In the Wilderness

First Sunday of Lent
So many moments fold into this one. 
 
A few weeks ago, my friend Shannon Schaefer wrote a stirring post on the baptism of the Lord. This week, we return to that moment in the first Sunday of a new season: Lent. 
 
In Epiphany, the baptism is a birth narrative, as Shannon wrote: “It’s a different kind of birth narrative, wherein the people of the story—past, present, future—are the family to which Jesus is born, and the prophet John becomes an unlikely midwife, handing us the Messiah. “
 
This week, as we begin the season of Lent and set our feet on the path towards the cross, this moment becomes a promise. The text reminds us of this, pointing back to the promise God gave to Noah in Genesis, “Never again shall all flesh be cut off by the waters of a flood, and never again shall there be a flood to destroy the earth.”
 
As Jesus rises out of the flood of the Jordan, a voice comes from heaven and declares, “You are my Son, the Beloved; with you, I am well pleased.”
 
On the first Sunday after Epiphany, Shannon noted that “this is the moment of incarnation for Mark’s gospel.” This is the moment when the “Word of God is once again placed in the hands of the prophets . . . the God who entrusts self to human tellings.”
 
On the first Sunday of Lent, this moment takes on a different sheen. It is still the beginning, but now it is the beginning of our path to Easter Sunday when the Word of God will be hanged on the Tree of Life. As a Catechist, I have had the privilege of walking along this path with many people over the last several years. Typically, I come across four kinds of Lenten travelers: those who are actively deconstructing the faith of their childhood, those who are actively reconstructing a child-like faith, and those who feel lost in the despair that so often comes between deconstruction and reconstruction. The fourth type are those travelers who have walked this path before and are returning to see it with new eyes. 
 
As we enter into the wilderness with Jesus, which traveler are you this year? These aren’t one-and-done phases—most Christians I know are usually actively reconstructing, deconstructing, despairing, or seeing anew some facet of their spiritual life. Oftentimes, all four things are going on at once—but usually one will rise to the top for a season. So, how are you embarking on this Lenten journey this year?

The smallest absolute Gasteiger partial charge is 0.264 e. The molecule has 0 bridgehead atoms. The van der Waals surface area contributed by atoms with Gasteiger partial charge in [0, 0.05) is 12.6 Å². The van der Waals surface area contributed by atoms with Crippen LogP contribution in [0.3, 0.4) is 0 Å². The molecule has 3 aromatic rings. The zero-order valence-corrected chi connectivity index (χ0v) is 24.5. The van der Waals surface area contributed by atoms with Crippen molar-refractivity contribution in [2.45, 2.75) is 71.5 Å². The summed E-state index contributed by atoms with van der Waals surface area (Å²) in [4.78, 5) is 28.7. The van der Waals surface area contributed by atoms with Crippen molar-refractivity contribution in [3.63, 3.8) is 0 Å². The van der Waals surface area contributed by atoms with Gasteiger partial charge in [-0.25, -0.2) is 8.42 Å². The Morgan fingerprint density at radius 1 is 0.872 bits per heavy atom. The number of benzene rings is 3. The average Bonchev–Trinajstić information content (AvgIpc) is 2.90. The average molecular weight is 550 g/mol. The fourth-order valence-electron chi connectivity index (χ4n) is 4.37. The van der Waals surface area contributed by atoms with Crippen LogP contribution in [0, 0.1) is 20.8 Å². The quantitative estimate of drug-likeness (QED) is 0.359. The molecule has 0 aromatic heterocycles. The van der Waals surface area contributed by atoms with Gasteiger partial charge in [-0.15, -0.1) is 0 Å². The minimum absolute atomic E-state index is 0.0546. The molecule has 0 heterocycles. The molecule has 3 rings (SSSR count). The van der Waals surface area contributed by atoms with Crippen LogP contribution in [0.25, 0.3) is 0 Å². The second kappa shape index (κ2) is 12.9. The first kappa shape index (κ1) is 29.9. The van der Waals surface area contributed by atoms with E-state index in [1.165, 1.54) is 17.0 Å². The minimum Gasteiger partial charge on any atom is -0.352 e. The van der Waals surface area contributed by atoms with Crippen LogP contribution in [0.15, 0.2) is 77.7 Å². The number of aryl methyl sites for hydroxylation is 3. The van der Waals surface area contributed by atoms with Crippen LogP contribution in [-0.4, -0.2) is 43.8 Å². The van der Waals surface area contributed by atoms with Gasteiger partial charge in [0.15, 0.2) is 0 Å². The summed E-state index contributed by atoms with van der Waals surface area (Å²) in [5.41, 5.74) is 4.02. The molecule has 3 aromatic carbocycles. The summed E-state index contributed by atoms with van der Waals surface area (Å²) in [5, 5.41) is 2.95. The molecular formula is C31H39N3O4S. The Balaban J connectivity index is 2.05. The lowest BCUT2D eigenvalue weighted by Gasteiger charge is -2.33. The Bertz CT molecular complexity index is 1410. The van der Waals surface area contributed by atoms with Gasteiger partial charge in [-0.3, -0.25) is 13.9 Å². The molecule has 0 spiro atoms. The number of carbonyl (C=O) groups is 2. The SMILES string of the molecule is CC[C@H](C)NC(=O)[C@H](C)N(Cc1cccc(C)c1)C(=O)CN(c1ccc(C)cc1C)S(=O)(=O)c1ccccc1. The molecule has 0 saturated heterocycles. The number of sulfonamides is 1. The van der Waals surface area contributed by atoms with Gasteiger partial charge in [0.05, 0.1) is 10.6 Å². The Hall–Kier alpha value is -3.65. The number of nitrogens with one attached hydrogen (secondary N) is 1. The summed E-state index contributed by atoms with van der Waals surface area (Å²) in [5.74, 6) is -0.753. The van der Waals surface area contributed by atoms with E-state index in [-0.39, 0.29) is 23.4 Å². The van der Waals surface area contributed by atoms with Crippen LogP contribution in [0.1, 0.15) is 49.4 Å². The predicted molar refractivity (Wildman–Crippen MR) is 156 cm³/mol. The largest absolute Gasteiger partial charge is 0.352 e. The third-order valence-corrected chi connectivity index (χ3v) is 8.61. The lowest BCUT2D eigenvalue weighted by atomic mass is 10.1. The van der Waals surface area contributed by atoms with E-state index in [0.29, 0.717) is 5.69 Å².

As Stephen Fowl reminded us last week, the life of faith is like “an invitation to your own funeral . . . the closer we follow [Jesus], the more we will die.” Stephen goes on to say that “this is the death that leads to true life . . . our lives cannot be one constant demolition site.”
 
So, where are you this Lent? Are you actively de-constructing something which was once the Gospel-truth? Are you caught in the despair that so often accompanies this demolition? Are you engaged in the hard work of picking up the pieces and building something new? Or have you returned from your wanderings in another place to see your faith with new eyes? 
 
However you are engaging this Lenten journey, remember you are not alone. Jesus is in the wilderness with you, and so are we. If the darkness closes in and you feel lost and bereft of all hope, I pray that God will remind you of the covenant made with Noah – that never again would total destruction be visited upon the earth. In your darkest moments when the rain is pouring down and all hope seems to have fled, I pray that you will look up and behold a rainbow. In those moments, I pray that the words of God will come back to you and you will remember that you are beloved. 
 
May the peace of Christ go with you, wherever God may send you. 
May God guide you through the wilderness, and protect you through the storm. 
May God bring you home rejoicing at all the many wonders God has shown you.
May God bring you home rejoicing once again into our doors. 
Amen. 
 
Photo Credit: Luca Galuzzi

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